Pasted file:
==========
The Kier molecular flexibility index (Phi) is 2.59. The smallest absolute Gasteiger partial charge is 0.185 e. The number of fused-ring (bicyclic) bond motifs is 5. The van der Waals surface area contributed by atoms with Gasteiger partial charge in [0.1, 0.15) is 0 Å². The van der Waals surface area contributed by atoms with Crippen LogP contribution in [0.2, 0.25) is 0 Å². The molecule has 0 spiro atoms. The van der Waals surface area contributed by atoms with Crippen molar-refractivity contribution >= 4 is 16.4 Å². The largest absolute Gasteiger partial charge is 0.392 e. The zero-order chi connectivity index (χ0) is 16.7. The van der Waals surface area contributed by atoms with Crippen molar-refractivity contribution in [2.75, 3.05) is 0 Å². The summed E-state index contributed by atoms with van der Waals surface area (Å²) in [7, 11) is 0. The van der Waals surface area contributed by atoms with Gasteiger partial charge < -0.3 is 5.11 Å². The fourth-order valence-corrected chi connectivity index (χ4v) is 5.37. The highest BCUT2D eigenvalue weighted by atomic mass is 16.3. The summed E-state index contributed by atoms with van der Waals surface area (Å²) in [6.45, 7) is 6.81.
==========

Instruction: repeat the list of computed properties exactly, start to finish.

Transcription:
The Kier molecular flexibility index (Phi) is 2.59. The smallest absolute Gasteiger partial charge is 0.185 e. The number of fused-ring (bicyclic) bond motifs is 5. The van der Waals surface area contributed by atoms with Gasteiger partial charge in [0.1, 0.15) is 0 Å². The van der Waals surface area contributed by atoms with Crippen LogP contribution in [0.2, 0.25) is 0 Å². The molecule has 0 spiro atoms. The van der Waals surface area contributed by atoms with Crippen molar-refractivity contribution >= 4 is 16.4 Å². The largest absolute Gasteiger partial charge is 0.392 e. The zero-order chi connectivity index (χ0) is 16.7. The van der Waals surface area contributed by atoms with Crippen molar-refractivity contribution in [2.75, 3.05) is 0 Å². The summed E-state index contributed by atoms with van der Waals surface area (Å²) in [7, 11) is 0. The van der Waals surface area contributed by atoms with Gasteiger partial charge < -0.3 is 5.11 Å². The fourth-order valence-corrected chi connectivity index (χ4v) is 5.37. The highest BCUT2D eigenvalue weighted by atomic mass is 16.3. The summed E-state index contributed by atoms with van der Waals surface area (Å²) in [6.45, 7) is 6.81.